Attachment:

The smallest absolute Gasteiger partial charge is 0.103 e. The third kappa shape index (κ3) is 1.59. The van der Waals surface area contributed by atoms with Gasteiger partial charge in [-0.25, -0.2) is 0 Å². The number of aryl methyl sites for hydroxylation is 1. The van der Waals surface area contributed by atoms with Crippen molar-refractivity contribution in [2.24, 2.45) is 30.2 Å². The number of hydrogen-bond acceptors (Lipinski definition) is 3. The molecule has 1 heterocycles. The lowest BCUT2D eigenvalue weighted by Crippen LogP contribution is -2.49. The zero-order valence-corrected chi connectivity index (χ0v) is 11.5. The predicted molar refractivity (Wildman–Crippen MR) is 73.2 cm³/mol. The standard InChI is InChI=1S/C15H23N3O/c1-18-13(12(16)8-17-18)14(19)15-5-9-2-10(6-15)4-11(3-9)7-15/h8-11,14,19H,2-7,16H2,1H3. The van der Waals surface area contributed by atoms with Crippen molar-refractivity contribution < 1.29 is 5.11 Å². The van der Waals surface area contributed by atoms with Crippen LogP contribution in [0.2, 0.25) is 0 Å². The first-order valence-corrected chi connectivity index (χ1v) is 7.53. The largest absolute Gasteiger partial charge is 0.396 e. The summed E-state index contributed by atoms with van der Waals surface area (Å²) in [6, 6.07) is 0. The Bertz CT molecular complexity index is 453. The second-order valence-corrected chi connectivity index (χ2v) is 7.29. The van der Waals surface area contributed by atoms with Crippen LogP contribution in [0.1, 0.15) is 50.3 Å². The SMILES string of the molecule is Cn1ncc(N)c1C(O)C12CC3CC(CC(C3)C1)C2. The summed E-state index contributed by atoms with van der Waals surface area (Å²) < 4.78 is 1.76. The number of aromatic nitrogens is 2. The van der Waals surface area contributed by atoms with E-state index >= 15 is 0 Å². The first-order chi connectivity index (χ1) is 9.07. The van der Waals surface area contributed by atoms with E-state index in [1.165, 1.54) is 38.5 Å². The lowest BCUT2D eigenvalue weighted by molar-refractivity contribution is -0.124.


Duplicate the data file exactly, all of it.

The smallest absolute Gasteiger partial charge is 0.103 e. The third kappa shape index (κ3) is 1.59. The van der Waals surface area contributed by atoms with Gasteiger partial charge in [-0.25, -0.2) is 0 Å². The number of aryl methyl sites for hydroxylation is 1. The van der Waals surface area contributed by atoms with Crippen molar-refractivity contribution in [2.24, 2.45) is 30.2 Å². The number of hydrogen-bond acceptors (Lipinski definition) is 3. The molecule has 1 heterocycles. The lowest BCUT2D eigenvalue weighted by Crippen LogP contribution is -2.49. The zero-order valence-corrected chi connectivity index (χ0v) is 11.5. The predicted molar refractivity (Wildman–Crippen MR) is 73.2 cm³/mol. The standard InChI is InChI=1S/C15H23N3O/c1-18-13(12(16)8-17-18)14(19)15-5-9-2-10(6-15)4-11(3-9)7-15/h8-11,14,19H,2-7,16H2,1H3. The van der Waals surface area contributed by atoms with Crippen molar-refractivity contribution < 1.29 is 5.11 Å². The van der Waals surface area contributed by atoms with Crippen LogP contribution in [0.2, 0.25) is 0 Å². The first-order valence-corrected chi connectivity index (χ1v) is 7.53. The largest absolute Gasteiger partial charge is 0.396 e. The summed E-state index contributed by atoms with van der Waals surface area (Å²) in [6, 6.07) is 0. The Bertz CT molecular complexity index is 453. The second-order valence-corrected chi connectivity index (χ2v) is 7.29. The van der Waals surface area contributed by atoms with Crippen LogP contribution in [0.1, 0.15) is 50.3 Å². The SMILES string of the molecule is Cn1ncc(N)c1C(O)C12CC3CC(CC(C3)C1)C2. The summed E-state index contributed by atoms with van der Waals surface area (Å²) < 4.78 is 1.76. The number of aromatic nitrogens is 2. The van der Waals surface area contributed by atoms with E-state index >= 15 is 0 Å². The first-order chi connectivity index (χ1) is 9.07. The van der Waals surface area contributed by atoms with E-state index in [1.165, 1.54) is 38.5 Å². The lowest BCUT2D eigenvalue weighted by molar-refractivity contribution is -0.124.